Since the Orcs have a considerably different starting location from the other race, but they will ultimately merge into the regular story that non-Orcs get to play through. This is lovely because there are few things more annoying in an MMORPG than playing the same tedious, early quests over and over. It felt like I wasn’t just playing the same beginner stuff, but really diving into the headspace of being a noble Orc. Another important feature to me is that they do not seem to be traditional fantasy Orcs. They’re not bald green-skinned buffoons. To me, visually, they resemble some kind of Elf and Human cross-breed. They have the pointy ears, human-style hair (tightly-packed cornrows are an interesting choice), a dusky skin tone, and are well-spoken. The orc used in the splash art for the game looks more like a regular Orc, but my in-game character does not. Noble Orc is not an understatement. It’s always nice to see a company forgo the fantasy standard and do something a little different. When you release a new race into a game, it’s important for them to not be the same old, same old, while not leaving the current players in the lurch. Orcs don’t bring something amazing that other races don’t, except exclusive weapons. They do not appear to be “better”, just “Orc-Exclusive”, and that’s fine.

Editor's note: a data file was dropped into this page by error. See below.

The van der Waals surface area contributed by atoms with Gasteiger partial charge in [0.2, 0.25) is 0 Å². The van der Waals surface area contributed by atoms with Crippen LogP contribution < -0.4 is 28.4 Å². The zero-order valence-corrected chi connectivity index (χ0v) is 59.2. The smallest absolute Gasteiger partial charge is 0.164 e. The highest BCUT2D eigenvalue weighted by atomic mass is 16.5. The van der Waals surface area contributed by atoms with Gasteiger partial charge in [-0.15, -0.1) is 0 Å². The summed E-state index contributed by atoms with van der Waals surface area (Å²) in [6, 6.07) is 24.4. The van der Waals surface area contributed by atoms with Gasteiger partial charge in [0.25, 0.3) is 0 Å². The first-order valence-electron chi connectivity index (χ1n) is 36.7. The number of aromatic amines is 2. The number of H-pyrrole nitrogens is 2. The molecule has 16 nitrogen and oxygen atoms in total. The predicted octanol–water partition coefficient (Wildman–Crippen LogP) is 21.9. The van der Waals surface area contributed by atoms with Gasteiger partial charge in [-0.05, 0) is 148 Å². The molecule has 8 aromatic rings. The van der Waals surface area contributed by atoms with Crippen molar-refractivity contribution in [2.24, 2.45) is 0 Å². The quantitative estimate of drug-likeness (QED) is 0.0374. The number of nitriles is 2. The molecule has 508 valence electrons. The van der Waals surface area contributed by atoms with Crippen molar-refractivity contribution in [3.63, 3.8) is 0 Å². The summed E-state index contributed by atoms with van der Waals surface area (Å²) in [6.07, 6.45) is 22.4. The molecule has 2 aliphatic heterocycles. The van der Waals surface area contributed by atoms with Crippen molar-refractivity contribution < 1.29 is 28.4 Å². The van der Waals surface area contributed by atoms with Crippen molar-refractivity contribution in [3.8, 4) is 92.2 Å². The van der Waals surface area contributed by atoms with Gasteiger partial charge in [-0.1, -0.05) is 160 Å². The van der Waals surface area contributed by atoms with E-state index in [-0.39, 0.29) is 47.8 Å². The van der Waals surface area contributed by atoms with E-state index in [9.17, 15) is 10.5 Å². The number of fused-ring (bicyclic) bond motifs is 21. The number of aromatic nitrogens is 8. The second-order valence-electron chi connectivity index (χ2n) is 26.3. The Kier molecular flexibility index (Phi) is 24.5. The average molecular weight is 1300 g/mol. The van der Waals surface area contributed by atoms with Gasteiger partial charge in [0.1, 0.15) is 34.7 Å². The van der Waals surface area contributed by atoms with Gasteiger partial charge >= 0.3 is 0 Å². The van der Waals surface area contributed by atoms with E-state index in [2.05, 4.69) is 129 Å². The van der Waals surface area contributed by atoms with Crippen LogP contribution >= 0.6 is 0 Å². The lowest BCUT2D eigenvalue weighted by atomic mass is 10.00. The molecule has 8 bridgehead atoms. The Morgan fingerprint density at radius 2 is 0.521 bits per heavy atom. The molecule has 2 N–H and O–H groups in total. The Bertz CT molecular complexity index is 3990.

Though I was initially leery of the Orc, I love their aesthetic, and I enjoyed being able to start at a high level while still having a lot of room to grow and explore the game. Level 180 is a nice middle ground – You’re powerful and can do a lot of story/dungeon content, while not being an unstoppable dunking machine. They look badass, aren’t typical fantasy Orcs, and while they only have one option for Class Transfer (for class transfer 1 and 2), they aren’t the same as the typical rank-and-file Orcs you see in the game. The Noble Orcs are incredible and fun, without feeling like they’re replacing some of the other races in the game. There’s definitely some give and take, especially with class choices. Ultimately I think they’re fun, and I like playing it. The Orc Monk’s awesome claw weapons really sold it for me. They also come with a useful passive – Noble Orcs receive high base Defense and Crit Resistance. Players are also given a fifth class slot, so they are free to make an Orc, should they desire to. I also feel like players who are struggling to upgrade and get awesome gear will enjoy trying out Orcs, since they start with +20 enhanced SR gear (after completing a few quests), and have a pretty easy time growing. They look and feel fun, and I think if you are looking to get back into Lineage II, it’s an incredible time to do so.